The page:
By INU Staff
INU - Many people do not know about the fatwa that was issued by Supreme Leader Ayatollah Khomeini on August 25, 1988, that culminated in the execution of 30,000 Iranian political prisoners. Those familiar with the tragedy call it “the biggest massacre of political prisoners since World War II.”
Khomeini targeted members and those loyal to the opposition group, People’s Mojahedin Organization of Iran (PMOI or MEK).
A new group has arisen, called Justice for Victims of 1988 Massacre in Iran (JVMI), who seek to bring attention to the victims and survivors of this massacre, and to bring justice to those who participated in the killings. The victims were hurriedly buried in unmarked mass graves, and many of those who served on the “Death Commissions” sentencing thousands of people to mass executions, still hold high positions of the current Iranian regime.
Political prisoners affiliated to the main opposition group People’s Mojahedin Organisation of Iran (PMOI or MEK) were targeted by Khomeini’s decree, which reads: “As the treacherous Monafeqin [PMOI] do not believe in Islam and what they say is out of deception and hypocrisy, and as their leaders have confessed that they have become renegades, and as they are waging war on God, and…. It is decreed that those who are in prison throughout the country and remain steadfast in their support for the Monafeqin [PMOI] are waging war on God and are condemned to execution.”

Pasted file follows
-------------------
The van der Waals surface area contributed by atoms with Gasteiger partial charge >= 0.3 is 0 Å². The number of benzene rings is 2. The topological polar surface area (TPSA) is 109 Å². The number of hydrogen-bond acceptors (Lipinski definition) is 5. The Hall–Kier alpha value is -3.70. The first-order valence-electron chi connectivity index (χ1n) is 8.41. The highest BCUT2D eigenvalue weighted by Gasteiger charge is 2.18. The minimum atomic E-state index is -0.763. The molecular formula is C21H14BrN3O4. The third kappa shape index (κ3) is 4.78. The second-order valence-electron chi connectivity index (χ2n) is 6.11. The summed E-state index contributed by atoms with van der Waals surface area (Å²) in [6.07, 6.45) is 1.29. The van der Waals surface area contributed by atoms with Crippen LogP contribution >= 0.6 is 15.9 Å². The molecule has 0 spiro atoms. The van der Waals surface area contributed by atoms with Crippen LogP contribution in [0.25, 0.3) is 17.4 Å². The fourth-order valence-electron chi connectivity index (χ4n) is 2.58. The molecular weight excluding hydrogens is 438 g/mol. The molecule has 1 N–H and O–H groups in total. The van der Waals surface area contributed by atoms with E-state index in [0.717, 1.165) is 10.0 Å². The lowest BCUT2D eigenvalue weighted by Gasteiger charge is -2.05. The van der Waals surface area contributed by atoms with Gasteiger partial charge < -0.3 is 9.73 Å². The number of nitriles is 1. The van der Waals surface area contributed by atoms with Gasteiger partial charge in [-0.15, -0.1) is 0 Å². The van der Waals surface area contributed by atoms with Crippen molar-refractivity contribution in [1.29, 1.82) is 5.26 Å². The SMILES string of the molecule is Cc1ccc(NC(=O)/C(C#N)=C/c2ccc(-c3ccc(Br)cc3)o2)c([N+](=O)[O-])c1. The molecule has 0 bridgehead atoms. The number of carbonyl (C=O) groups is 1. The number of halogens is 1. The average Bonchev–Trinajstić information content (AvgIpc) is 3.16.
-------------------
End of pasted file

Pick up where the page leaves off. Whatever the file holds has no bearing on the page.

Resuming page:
So ruthless was the decree that the Chief Justice of the Islamic Republic of Iran, sought clarification. Khomeini’s response was more ruthless still. “(I)f the person at any stage or at any time maintains his [or her] support for the Monafeqin [PMOI], the sentence is execution. Annihilate the enemies of Islam immediately. As regards the cases, use whichever criterion that speeds up the implementation of the verdict.”
The “Death Commissions” consisted of a three member panel — a religious judge, prosecutor, and Ministry of Intelligence — who had the responsibility “to implement his order of executing all political prisoners remaining loyal to their belief and political affiliation.”
The “hearings” were simple. The prisoners were called in one by one and asked if they still supported the PMOI. If their answer was yes, they would be executed. If the prisoners avoided expressing support for the PMOI, they had to pass other tests, like agreeing to make a ‘confession’ on television against the PMOI, or asked to cooperate with the regime against other prisoners who remained loyal to the PMOI. If they refused, it could automatically lead to an execution sentence.
Hanif Jazayeri at the National Council of Resistance of Iran (NCRI), who works tirelessly to bring attention to the uprising against the regime, provided testimony from Mostafa Naderi, a former political prisoner and survivor of the 1988 massacre.